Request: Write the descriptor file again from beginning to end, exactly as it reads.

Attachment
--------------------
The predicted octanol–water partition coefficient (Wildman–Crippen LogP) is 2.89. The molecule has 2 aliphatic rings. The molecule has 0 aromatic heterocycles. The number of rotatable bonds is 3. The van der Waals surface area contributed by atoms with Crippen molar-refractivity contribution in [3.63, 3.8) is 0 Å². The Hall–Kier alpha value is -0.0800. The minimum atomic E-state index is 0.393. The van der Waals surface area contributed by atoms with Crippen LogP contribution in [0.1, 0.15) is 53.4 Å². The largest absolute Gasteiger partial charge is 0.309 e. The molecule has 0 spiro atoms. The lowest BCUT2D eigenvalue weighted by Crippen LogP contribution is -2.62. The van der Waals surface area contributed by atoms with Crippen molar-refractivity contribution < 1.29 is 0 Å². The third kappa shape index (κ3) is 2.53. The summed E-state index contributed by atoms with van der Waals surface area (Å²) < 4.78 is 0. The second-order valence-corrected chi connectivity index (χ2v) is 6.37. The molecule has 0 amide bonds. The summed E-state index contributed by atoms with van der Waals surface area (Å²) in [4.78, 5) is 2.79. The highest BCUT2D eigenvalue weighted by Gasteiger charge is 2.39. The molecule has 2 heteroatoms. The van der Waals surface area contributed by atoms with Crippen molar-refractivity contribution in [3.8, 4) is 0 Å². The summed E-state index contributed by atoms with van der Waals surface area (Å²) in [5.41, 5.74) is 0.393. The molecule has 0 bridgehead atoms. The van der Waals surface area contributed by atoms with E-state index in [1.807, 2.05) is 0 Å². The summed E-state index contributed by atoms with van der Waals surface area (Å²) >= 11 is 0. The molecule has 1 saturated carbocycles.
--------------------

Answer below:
The predicted octanol–water partition coefficient (Wildman–Crippen LogP) is 2.89. The molecule has 2 aliphatic rings. The molecule has 0 aromatic heterocycles. The number of rotatable bonds is 3. The van der Waals surface area contributed by atoms with Crippen molar-refractivity contribution in [3.63, 3.8) is 0 Å². The Hall–Kier alpha value is -0.0800. The minimum atomic E-state index is 0.393. The van der Waals surface area contributed by atoms with Crippen LogP contribution in [0.1, 0.15) is 53.4 Å². The largest absolute Gasteiger partial charge is 0.309 e. The molecule has 0 spiro atoms. The lowest BCUT2D eigenvalue weighted by Crippen LogP contribution is -2.62. The van der Waals surface area contributed by atoms with Crippen molar-refractivity contribution < 1.29 is 0 Å². The third kappa shape index (κ3) is 2.53. The summed E-state index contributed by atoms with van der Waals surface area (Å²) < 4.78 is 0. The second-order valence-corrected chi connectivity index (χ2v) is 6.37. The molecule has 0 amide bonds. The summed E-state index contributed by atoms with van der Waals surface area (Å²) in [4.78, 5) is 2.79. The highest BCUT2D eigenvalue weighted by Gasteiger charge is 2.39. The molecule has 2 heteroatoms. The van der Waals surface area contributed by atoms with Crippen molar-refractivity contribution in [3.8, 4) is 0 Å². The summed E-state index contributed by atoms with van der Waals surface area (Å²) in [5.41, 5.74) is 0.393. The molecule has 0 bridgehead atoms. The van der Waals surface area contributed by atoms with E-state index in [1.807, 2.05) is 0 Å². The summed E-state index contributed by atoms with van der Waals surface area (Å²) >= 11 is 0. The molecule has 1 saturated carbocycles.